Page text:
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Resignation Checklist

Version 1.0 Updated 8 Mar 2018
Forms & Checklists Separation

Who can use this checklist?

This checklist can be used by all employers throughout Australia, except the following excluded employers:

  • Non-constitutional corporation employers in Western Australia;
  • State public sector employees (ie employees of a Minister, the Governor or the Crown); and
  • Local Government employers — except in Tasmania.

 

Excluded employers may however, wish to use this document, but should first obtain legal advice.

Commentary

There are several considerations for employers when an employee decides to resign. Some of these include the accurate calculation of employee payout entitlements, notification to relevant parties affected by the resignation, and arrangements for the return of all company property. This checklist aims to guide employers through the key considerations surrounding the resignation of employees.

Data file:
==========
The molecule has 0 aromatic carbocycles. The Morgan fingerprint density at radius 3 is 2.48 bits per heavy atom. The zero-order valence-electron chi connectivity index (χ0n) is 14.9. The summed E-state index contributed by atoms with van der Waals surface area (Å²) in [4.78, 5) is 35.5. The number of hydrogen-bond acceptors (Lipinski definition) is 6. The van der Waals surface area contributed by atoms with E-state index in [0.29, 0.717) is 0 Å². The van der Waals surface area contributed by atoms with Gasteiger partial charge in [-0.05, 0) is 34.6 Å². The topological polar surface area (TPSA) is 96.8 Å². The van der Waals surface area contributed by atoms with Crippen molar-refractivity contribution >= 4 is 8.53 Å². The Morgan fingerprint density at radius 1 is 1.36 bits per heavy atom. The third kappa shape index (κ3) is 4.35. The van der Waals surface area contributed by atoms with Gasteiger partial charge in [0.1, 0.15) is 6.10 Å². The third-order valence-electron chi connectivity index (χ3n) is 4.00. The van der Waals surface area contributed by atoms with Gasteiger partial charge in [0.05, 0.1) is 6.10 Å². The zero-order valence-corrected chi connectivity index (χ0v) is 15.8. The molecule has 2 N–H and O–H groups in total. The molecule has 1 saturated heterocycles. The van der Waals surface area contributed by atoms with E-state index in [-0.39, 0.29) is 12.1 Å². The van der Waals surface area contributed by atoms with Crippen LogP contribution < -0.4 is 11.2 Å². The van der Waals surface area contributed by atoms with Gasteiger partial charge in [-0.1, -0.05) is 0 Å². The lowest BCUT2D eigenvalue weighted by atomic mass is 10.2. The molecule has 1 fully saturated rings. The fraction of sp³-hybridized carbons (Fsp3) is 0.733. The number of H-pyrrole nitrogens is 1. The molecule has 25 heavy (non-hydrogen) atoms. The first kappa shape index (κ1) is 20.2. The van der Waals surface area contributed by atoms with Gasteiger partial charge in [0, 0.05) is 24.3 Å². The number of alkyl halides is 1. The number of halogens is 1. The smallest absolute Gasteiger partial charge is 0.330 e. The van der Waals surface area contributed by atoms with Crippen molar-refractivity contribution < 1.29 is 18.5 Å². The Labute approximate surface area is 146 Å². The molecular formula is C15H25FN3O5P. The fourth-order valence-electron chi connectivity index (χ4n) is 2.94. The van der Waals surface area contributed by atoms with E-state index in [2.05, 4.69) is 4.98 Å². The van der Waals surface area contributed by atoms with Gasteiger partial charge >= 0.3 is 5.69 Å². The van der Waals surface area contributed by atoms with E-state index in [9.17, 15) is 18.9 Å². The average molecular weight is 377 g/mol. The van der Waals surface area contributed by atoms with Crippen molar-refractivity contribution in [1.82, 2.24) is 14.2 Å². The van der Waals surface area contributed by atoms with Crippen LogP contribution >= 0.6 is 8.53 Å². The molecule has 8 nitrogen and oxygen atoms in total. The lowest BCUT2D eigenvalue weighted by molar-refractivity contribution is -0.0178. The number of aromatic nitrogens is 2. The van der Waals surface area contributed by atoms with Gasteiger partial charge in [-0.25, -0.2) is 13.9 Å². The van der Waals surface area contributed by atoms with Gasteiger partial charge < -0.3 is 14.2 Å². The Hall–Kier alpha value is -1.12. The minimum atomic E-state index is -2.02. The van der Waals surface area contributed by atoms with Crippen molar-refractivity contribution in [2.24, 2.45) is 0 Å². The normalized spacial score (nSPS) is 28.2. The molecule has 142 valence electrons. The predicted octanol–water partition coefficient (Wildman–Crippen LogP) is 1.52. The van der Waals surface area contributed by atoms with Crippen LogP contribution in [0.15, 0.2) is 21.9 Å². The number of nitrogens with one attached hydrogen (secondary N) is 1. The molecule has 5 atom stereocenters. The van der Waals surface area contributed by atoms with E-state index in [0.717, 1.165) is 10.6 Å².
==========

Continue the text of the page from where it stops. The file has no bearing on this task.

In terms of termination payments, employers should check that they have not over-calculated the entitlements owed before presenting such information to resigning employees. In some circumstances, employers may be bound to pay the additional amounts detailed in any termination summary, despite the fact a miscalculation has occurred. Likewise, if an employer has under-calculated the entitlements owed, it may be in breach of a relevant industrial instrument or applicable legislation, which may lead to a financial penalty, damages and/or interest on the unpaid entitlements, being imposed.

Calculations are often quite complex, particularly for long-serving employees, so it is recommended that employers check such calculations thoroughly. If an employer is unsure of the correct entitlements to offer or pay, or what the relevant taxation treatment is for each component, they should seek relevant legal, financial and/or taxation advice.
 
It is also advisable to seek legal advice before agreeing to an employee’s request for a written reference. Legal action can arise if the reference an employer provides is not a true reflection of the employee’s employment with the company and a future employer employs the former employee relying on that reference. Likewise, any reference an employer provides should not be defamatory.

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